|Where:||Tribeca Rooftop, New York|
Friends of Tusk USA
The setting promised to be glamorous, with 360-degree views of the dramatic Manhattan skyline, the food and wine perfect, carefully chosen by one of New York’s best chefs, the guest-list an international mix of both old and new supporters of Tusk. Though perhaps best of all, the inaugural Friends of Tusk USA dinner, scheduled to take place on 1 November at Tribeca Rooftop, was in fact oversubscribed, with tables of eight being turned into tables of ten weeks before the event.
What no one could possibly have predicted, however, was the arrival of Hurricane Sandy. With the original venue left flooded and inaccessible, and sponsors, supporters as well as trustees flying in from as far away as Hong Kong, South Africa and London, we scrambled to find an alternative. And were fortunate The Explorer’s Club, New York’s answer to the Royal Geographical Society, was both available and willing to host the event.
The evening, as it turned out was a great success, with more than 200 people making their way to the Upper East Side in support of Tusk. Hendrik du Toit and his team from Investec Asset Management in London, who generously sponsored the event, proved most steadfast corporate partners, gracious and flexible in the wake of all the last minute changes, from venue to format to programme.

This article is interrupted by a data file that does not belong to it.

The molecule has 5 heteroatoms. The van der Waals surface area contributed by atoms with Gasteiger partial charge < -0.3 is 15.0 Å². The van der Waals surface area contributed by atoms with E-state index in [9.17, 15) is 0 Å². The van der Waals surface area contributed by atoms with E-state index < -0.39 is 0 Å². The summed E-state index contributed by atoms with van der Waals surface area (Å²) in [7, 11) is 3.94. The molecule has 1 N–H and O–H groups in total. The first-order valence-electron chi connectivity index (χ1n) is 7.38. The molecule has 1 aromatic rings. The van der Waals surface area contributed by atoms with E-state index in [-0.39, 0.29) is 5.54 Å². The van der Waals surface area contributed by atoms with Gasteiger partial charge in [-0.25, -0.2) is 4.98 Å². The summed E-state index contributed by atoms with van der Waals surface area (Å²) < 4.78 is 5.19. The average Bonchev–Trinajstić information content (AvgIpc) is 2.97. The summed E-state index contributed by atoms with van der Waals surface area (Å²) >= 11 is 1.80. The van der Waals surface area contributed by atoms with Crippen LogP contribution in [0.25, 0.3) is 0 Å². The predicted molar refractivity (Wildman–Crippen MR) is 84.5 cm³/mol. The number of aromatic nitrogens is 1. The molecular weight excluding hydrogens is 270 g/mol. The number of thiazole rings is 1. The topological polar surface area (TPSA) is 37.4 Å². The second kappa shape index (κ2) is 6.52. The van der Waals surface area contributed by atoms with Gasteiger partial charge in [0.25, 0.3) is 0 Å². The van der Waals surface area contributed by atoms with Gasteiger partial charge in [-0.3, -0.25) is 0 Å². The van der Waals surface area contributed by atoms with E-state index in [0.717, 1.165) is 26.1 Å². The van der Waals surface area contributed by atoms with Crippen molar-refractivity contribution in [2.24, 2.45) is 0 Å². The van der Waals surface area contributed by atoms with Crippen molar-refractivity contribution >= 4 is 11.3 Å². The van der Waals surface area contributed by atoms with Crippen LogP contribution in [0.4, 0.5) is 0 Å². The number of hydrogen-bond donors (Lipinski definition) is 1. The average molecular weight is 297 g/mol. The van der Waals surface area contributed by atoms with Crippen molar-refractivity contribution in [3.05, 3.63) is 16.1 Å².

Journalist Bryan Christy, author of the October 2012 National Geographic cover story Ivory Worship, spoke eloquently to a rapt audience about his two-year long investigation into the illegal ivory trade, highlighting the devastating effect it has had on elephant populations across Africa. While Tusk USA’s newest board member, author and filmmaker John Heminway, shared a clip from his upcoming National Geographic film, Battle for the Elephants.
Photographer Nick Brandt, a longstanding supporter of Tusk, kindly donated 12 of his photographs, all but one of which sold on the night. While Brandt’s Ranger With Tusks Of Killed Elephant, one of three live auction lots, sold for $30,000. The other two lots were in aid of the South African Wildlife College and Painted Dog Conservation, both projects Tusk has supported for some years. A specially designed sculpture of a lion, by British artist Tatyana Murray, also sold, as did one of our signature 3650 Gustav Manz designed elephant bracelets.
All in, the event managed to raise in excess of $200,000 for Tusk, a great testament to our sponsor, Investec Asset Management, as well as our many generous and loyal supporters.